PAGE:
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Opposition questions Grégoire Trudeau’s need for help

Sophie Grégoire-Trudeau told the newspaper Le Soleil earlier this week that she and her assistant can’t manage the number of requests that come her way.

Cliff Owen/AP

Sophie Grégoire Trudeau is coming under fire for publicly requesting additional staff to fulfill her public duties as the Prime Minister's wife, even as millions of Canadian women struggle to balance their professional and personal lives.

"Statements like that really speak to a disconnect," said NDP MP Niki Ashton. "The focus should be on what Canadian women face on a daily basis and how the federal government can support Canadian women."

Ms. Ashton added that the Trudeau family has access to taxpayer-funded help at home, including two nannies, while millions of Canadians struggle with daycare costs.

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Ms. Grégoire Trudeau has one assistant who helps her with her public duties, including co-ordinating her public appearances and going through the correspondence that she receives. Still, she said earlier this week that she can't cope with the current demands on her time.

"I'd like to be everywhere, but I can't," Ms. Grégoire Trudeau said in an interview with Quebec City daily newspaper Le Soleil. "I have three children at home and a husband who is Prime Minister. I need help. I need a team to help me serve people."

The Conservatives said it's up to Prime Minister Justin Trudeau to explain any additional resources that would be provided to his wife, while adding that Laureen Harper fulfilled her duties with only one assistant.

"It is really the hypocrisy of Mr. Trudeau at this point, always wanting more to do self-promotion, to do vanity trips," said Conservative MP Candice Bergen. "That is where a lot of Canadians would question more [staff]."

Ms. Bergen said Ms. Harper was well known for doing "more with less," and said the Liberals should try to do the same.

The Prime Minister's Office said it is aware of the growing needs of Ms. Grégoire Trudeau and is looking at ways to assist her and her sole staffer, Natalie St-Denis. PMO officials currently provide additional assistance, such as accompanying Ms. Grégoire Trudeau to events when Ms. St-Denis can't attend.

However, there is a growing sense the current system cannot be sustained, given the personal popularity of Ms. Grégoire Trudeau, who has garnered international attention alongside Mr. Trudeau.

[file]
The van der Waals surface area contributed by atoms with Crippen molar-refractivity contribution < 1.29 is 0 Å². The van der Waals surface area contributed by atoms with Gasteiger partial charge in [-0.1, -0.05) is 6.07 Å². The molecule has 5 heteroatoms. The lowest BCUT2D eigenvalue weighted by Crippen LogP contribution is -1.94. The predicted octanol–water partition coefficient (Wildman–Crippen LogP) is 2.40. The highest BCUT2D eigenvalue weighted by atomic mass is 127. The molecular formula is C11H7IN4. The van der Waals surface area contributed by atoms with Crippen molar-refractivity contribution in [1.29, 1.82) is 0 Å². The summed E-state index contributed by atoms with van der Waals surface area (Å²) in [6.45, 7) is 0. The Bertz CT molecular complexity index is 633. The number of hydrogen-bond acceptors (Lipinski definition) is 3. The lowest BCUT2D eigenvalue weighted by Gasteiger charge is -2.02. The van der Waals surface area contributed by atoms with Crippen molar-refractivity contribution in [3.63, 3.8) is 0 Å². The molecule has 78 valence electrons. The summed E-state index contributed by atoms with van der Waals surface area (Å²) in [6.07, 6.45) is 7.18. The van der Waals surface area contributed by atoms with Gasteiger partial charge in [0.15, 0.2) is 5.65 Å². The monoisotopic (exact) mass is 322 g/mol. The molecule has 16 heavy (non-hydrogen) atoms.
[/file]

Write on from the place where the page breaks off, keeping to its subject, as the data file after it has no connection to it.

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"Madame Grégoire Trudeau continues to receive an extraordinarily high volume of correspondence and invitations. We are continuing to look at new ways to make sure she is supported at official events she is attending and to make sure correspondence from Canadians across the country and invitations are triaged and answered in a timely manner," said PMO spokesman Olivier Duchesneau.

A precedent was set by Mila Mulroney, who had an office at the Langevin Block, in front of the Parliament Buildings, and at least three staff working with her at one point.

Ms. Grégoire Trudeau has promoted Canadian designers with her fashion choices at public events, but she is also the voice for a number of causes, including promoting the health and self-esteem of young women.

"It's hard to choose, because it's touching when people ask for your help. People really lay out their suffering in some of the letters that I receive. I tell myself: 'I'll try to send a message that will reach as many people as possible,'" Ms. Grégoire Trudeau told Le Soleil.

The Conservatives rejected the assertion by Liberals that Ms. Grégoire Trudeau has to deal with more correspondence and public events than Ms. Harper.

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About the Author
Parliamentary reporter

Daniel Leblanc studied political science at the University of Ottawa and journalism at Carleton University. He became a full-time reporter in 1998, first at the Ottawa Citizen and then in the Ottawa bureau of The Globe and Mail. More

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